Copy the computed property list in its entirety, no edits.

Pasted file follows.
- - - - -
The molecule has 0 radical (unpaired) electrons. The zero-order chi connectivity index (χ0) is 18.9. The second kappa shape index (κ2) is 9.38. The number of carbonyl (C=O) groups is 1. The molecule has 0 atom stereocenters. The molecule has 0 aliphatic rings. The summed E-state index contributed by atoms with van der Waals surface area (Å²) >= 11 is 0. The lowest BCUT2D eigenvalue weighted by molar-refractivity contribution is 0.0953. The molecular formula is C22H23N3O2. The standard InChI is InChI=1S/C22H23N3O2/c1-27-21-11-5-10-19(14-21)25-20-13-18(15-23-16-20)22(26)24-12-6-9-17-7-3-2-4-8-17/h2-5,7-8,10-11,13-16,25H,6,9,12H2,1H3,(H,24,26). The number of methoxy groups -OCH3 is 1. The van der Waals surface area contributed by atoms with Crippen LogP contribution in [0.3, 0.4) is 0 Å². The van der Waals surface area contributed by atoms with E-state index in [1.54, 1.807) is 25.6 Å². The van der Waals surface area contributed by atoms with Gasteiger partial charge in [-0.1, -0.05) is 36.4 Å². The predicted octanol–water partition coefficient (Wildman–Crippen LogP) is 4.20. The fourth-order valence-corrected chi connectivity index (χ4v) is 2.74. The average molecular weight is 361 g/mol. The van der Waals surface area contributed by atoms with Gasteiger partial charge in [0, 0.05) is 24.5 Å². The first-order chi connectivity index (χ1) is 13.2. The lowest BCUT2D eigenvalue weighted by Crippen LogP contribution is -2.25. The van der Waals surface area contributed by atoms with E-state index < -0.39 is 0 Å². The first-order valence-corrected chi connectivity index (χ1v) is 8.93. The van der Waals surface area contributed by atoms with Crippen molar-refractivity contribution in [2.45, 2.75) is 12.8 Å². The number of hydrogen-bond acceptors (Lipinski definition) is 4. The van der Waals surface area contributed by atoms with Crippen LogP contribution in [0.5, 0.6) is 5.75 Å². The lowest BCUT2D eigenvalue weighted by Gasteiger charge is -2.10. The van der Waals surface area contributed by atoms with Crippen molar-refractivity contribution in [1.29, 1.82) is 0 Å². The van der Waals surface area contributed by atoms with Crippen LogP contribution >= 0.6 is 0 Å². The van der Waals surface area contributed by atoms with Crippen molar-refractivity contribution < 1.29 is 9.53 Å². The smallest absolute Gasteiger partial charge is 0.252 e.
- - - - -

The molecule has 0 radical (unpaired) electrons. The zero-order chi connectivity index (χ0) is 18.9. The second kappa shape index (κ2) is 9.38. The number of carbonyl (C=O) groups is 1. The molecule has 0 atom stereocenters. The molecule has 0 aliphatic rings. The summed E-state index contributed by atoms with van der Waals surface area (Å²) >= 11 is 0. The lowest BCUT2D eigenvalue weighted by molar-refractivity contribution is 0.0953. The molecular formula is C22H23N3O2. The standard InChI is InChI=1S/C22H23N3O2/c1-27-21-11-5-10-19(14-21)25-20-13-18(15-23-16-20)22(26)24-12-6-9-17-7-3-2-4-8-17/h2-5,7-8,10-11,13-16,25H,6,9,12H2,1H3,(H,24,26). The number of methoxy groups -OCH3 is 1. The van der Waals surface area contributed by atoms with Crippen LogP contribution in [0.3, 0.4) is 0 Å². The van der Waals surface area contributed by atoms with E-state index in [1.54, 1.807) is 25.6 Å². The van der Waals surface area contributed by atoms with Gasteiger partial charge in [-0.1, -0.05) is 36.4 Å². The predicted octanol–water partition coefficient (Wildman–Crippen LogP) is 4.20. The fourth-order valence-corrected chi connectivity index (χ4v) is 2.74. The average molecular weight is 361 g/mol. The van der Waals surface area contributed by atoms with Gasteiger partial charge in [0, 0.05) is 24.5 Å². The first-order chi connectivity index (χ1) is 13.2. The lowest BCUT2D eigenvalue weighted by Crippen LogP contribution is -2.25. The van der Waals surface area contributed by atoms with E-state index < -0.39 is 0 Å². The first-order valence-corrected chi connectivity index (χ1v) is 8.93. The van der Waals surface area contributed by atoms with Crippen molar-refractivity contribution in [2.45, 2.75) is 12.8 Å². The number of hydrogen-bond acceptors (Lipinski definition) is 4. The van der Waals surface area contributed by atoms with Crippen LogP contribution in [0.5, 0.6) is 5.75 Å². The lowest BCUT2D eigenvalue weighted by Gasteiger charge is -2.10. The van der Waals surface area contributed by atoms with Crippen molar-refractivity contribution in [1.29, 1.82) is 0 Å². The van der Waals surface area contributed by atoms with Crippen LogP contribution >= 0.6 is 0 Å². The van der Waals surface area contributed by atoms with Crippen molar-refractivity contribution < 1.29 is 9.53 Å². The smallest absolute Gasteiger partial charge is 0.252 e.